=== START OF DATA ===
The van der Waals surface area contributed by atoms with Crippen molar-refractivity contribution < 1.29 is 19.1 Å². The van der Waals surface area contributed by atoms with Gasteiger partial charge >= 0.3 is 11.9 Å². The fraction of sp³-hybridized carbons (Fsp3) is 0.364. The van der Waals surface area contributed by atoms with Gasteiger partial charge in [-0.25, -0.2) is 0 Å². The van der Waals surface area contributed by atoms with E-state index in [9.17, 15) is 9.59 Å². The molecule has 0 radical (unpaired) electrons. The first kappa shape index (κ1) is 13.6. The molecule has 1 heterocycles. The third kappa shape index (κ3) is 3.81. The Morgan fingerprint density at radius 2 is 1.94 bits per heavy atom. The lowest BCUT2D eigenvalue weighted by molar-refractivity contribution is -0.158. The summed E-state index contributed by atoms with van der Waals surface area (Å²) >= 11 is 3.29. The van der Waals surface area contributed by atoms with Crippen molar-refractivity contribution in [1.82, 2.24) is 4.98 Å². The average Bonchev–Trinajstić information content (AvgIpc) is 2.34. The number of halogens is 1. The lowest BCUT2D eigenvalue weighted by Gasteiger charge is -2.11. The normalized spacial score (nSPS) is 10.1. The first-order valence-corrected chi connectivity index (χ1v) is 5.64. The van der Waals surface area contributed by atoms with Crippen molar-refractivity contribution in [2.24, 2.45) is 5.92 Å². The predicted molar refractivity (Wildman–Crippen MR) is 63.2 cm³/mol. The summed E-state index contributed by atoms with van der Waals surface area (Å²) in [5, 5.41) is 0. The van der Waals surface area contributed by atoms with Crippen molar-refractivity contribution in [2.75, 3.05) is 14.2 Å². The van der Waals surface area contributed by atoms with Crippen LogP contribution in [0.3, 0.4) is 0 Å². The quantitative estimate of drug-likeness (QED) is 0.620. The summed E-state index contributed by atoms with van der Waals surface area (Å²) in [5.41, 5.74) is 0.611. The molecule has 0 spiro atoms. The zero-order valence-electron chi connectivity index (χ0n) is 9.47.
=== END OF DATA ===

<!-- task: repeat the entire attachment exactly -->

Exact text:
The van der Waals surface area contributed by atoms with Crippen molar-refractivity contribution < 1.29 is 19.1 Å². The van der Waals surface area contributed by atoms with Gasteiger partial charge >= 0.3 is 11.9 Å². The fraction of sp³-hybridized carbons (Fsp3) is 0.364. The van der Waals surface area contributed by atoms with Gasteiger partial charge in [-0.25, -0.2) is 0 Å². The van der Waals surface area contributed by atoms with E-state index in [9.17, 15) is 9.59 Å². The molecule has 0 radical (unpaired) electrons. The first kappa shape index (κ1) is 13.6. The molecule has 1 heterocycles. The third kappa shape index (κ3) is 3.81. The Morgan fingerprint density at radius 2 is 1.94 bits per heavy atom. The lowest BCUT2D eigenvalue weighted by molar-refractivity contribution is -0.158. The summed E-state index contributed by atoms with van der Waals surface area (Å²) >= 11 is 3.29. The van der Waals surface area contributed by atoms with Crippen molar-refractivity contribution in [1.82, 2.24) is 4.98 Å². The average Bonchev–Trinajstić information content (AvgIpc) is 2.34. The number of halogens is 1. The lowest BCUT2D eigenvalue weighted by Gasteiger charge is -2.11. The normalized spacial score (nSPS) is 10.1. The first-order valence-corrected chi connectivity index (χ1v) is 5.64. The van der Waals surface area contributed by atoms with Crippen molar-refractivity contribution in [2.24, 2.45) is 5.92 Å². The predicted molar refractivity (Wildman–Crippen MR) is 63.2 cm³/mol. The summed E-state index contributed by atoms with van der Waals surface area (Å²) in [5, 5.41) is 0. The van der Waals surface area contributed by atoms with Crippen molar-refractivity contribution in [2.75, 3.05) is 14.2 Å². The van der Waals surface area contributed by atoms with Crippen LogP contribution in [0.3, 0.4) is 0 Å². The quantitative estimate of drug-likeness (QED) is 0.620. The summed E-state index contributed by atoms with van der Waals surface area (Å²) in [5.41, 5.74) is 0.611. The molecule has 0 spiro atoms. The zero-order valence-electron chi connectivity index (χ0n) is 9.47.